What's for Dinner, Barbara-jo?! Ian Gill's Mother's Rabbit and Lemon Potatoes

Your mid-week dinner inspiration. View this email in your browser (http://us7.campaign-archive1.com/?u=448aa9fd599f08ed28b38ec8a&id=526d905699&e=a62af575e5) http://www.bookstocooks.com

** Ian Gill's Mother's Rabbit and Lemon Potatoes

Ian Gill loves his mother's recipe for Rabbit and Lemon Potatoes. We love the hand-written copy.

** Ian Gill (https://greystonebooks.com/collections/ian-gill) is a Vancouver-based journalist and author.

He will be hosting a dinner in the shop on November 24, 2016 to introduce his newest book,"No News is Bad News: Canada's Media Collapse - And What Comes Next." However, it is doubtful that our chef for the evening will be preparing these recipes.

Please note: NEW Shop Hours Monday - Friday: 11 am - 6 pm Saturday: 10 am - 5 pm Sunday: CLOSED ** (http://www.bookstocooks.com/events/) ** Twitter (https://twitter.com/bookstocooks) ** Website (http://bookstocooks.com) ** Instagram (https://www.instagram.com/readcookeat/) Copyright © 2016 Barbara-Jo's Books to Cooks, All rights reserved. We periodically send our customers book and event related information. We consider our mailing list confidential, and do not share it with others.

Our mailing address is: Barbara-Jo's Books to Cooks 1740 West 2nd Avenue, Vancouver, BC, Canada Vancouver, BC V6J 1H6 Canada Want to change how you receive these emails? You can ** update your preferences (http://bookstocooks.us7.list-manage2.com/profile?u=448aa9fd599f08ed28b38ec8a&id=fa44a2fada&e=a62af575e5) or ** unsubscribe from this list (http://bookstocooks.us7.list-manage2.com/unsubscribe?u=448aa9fd599f08ed28b38ec8a&id=fa44a2fada&e=a62af575e5&c=526d905699)

What's for Dinner, Barbara-jo?! Peter Cardew's Broccoli Pasta

Thanksgiving leftovers are all gone. Too much turkey anyways. So, how about just something green? Like

Peter Cardew's Broccoli Pasta

Ingredients for two, or one, with microwave lunch at work another day.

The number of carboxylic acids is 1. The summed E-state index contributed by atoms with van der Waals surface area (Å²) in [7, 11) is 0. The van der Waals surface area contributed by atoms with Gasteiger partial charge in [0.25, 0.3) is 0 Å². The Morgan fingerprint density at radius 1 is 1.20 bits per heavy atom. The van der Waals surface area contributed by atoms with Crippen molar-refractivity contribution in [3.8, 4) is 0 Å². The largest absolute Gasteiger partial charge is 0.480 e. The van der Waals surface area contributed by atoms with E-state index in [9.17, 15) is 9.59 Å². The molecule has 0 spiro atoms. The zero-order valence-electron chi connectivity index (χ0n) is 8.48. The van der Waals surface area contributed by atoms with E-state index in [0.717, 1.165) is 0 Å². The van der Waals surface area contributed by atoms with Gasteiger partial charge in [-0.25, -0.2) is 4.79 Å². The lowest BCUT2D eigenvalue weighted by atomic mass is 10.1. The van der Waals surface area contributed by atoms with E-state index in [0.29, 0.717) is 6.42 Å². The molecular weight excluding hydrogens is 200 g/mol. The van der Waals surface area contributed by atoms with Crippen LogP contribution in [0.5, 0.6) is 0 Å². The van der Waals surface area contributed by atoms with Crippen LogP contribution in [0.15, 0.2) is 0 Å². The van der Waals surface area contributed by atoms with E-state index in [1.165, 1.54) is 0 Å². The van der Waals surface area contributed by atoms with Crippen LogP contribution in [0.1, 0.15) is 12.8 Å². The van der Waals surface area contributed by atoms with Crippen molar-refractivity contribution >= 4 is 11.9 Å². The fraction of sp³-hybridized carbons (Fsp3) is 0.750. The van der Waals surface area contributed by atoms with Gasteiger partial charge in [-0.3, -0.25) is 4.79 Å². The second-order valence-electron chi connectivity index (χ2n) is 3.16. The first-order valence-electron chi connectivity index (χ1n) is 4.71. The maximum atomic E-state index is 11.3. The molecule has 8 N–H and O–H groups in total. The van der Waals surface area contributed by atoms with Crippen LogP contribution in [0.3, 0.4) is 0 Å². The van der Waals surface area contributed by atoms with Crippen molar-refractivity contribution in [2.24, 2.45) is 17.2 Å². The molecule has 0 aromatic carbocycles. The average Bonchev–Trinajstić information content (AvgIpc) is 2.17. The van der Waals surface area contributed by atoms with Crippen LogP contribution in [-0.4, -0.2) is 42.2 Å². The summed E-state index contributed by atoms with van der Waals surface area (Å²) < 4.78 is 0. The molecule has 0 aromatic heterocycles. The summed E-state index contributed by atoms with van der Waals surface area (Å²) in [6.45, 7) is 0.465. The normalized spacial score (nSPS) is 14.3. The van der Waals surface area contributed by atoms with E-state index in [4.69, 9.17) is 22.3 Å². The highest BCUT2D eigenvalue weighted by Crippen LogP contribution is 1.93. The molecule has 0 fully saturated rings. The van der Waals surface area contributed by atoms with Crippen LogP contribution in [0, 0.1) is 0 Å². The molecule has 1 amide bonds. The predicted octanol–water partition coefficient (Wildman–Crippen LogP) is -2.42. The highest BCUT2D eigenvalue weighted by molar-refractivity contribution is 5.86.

* 1 crown of broccoli (200-300g)

* olive oil

* 2 anchovy fillets, from glass jar (they last longer)

* 1 fresh Thai chili, seeded (depending on taste) and chopped fine

* 1 large clove garlic, chopped fine

* butter

* enough pasta for two, dried not fresh. (For this, I prefer fettuccine or spaghetti.)

* cheese, grated (I prefer Romano with this, but it's up to your personal taste.)

* salt (maybe)

* pepper, a mix of white and black in your pepper grinder


In a large pot, boil salted water for the pasta while you are cooking the "sauce." (Turn to low when the water boils.)

Steam the broccoli crown for 5-6 minutes and set aside. This can be done ahead of time. Cut the broccoli into florets (approximately thumb size). Don't discard the stalks, dice them fine.

In a large saute pan, heat the olive oil over low heat. Add the chopped anchovies and the chopped Thai chili. Watch them carefully and stir with a wooden spoon until the anchovies soften and "melt." You don't want to burn them, or you'll have to start again. Add the chopped garlic and stir for no more than a minute.

Add the steamed broccoli and stir with a wooden spoon for a couple of minutes to thoroughly combine all of the ingredients. Add a knob of butter for richness and keep warm on very low heat.

Add the pasta to the salted boiling water. Set the timer for two minutes less than specified on the package. Drain the pasta but keep back a few tablespoons of the pasta water.

Add the pasta to the sauce, still over low heat, and toss with tongs to thoroughly combine. If it's too wet, keep tossing over the heat. If it's too dry, add some of the reserved pasta water. You want the result to be neither wet, nor dry; you want it to be slippery.

Add the cheese and pepper and mix well into the pasta. Taste for salt, but with anchovies and salted pasta water, it may not be necessary.


When he's not eating, Peter Cardew is designing buildings.

Meet the Cooks 🍴, Read their Books 📚

Authors, fresh and seasoned, join us for fall events. 

 Meet the Cooks 🍴, Read their Books 📚


Alex Prud'homme

The French Chef in America- Reception and Interview

 Wednesday, October 12, 2016, 6:30 - 7:30pm

The Vancouver Club


Andrew Richardson

"CINCIN:Wood Fired Cucina"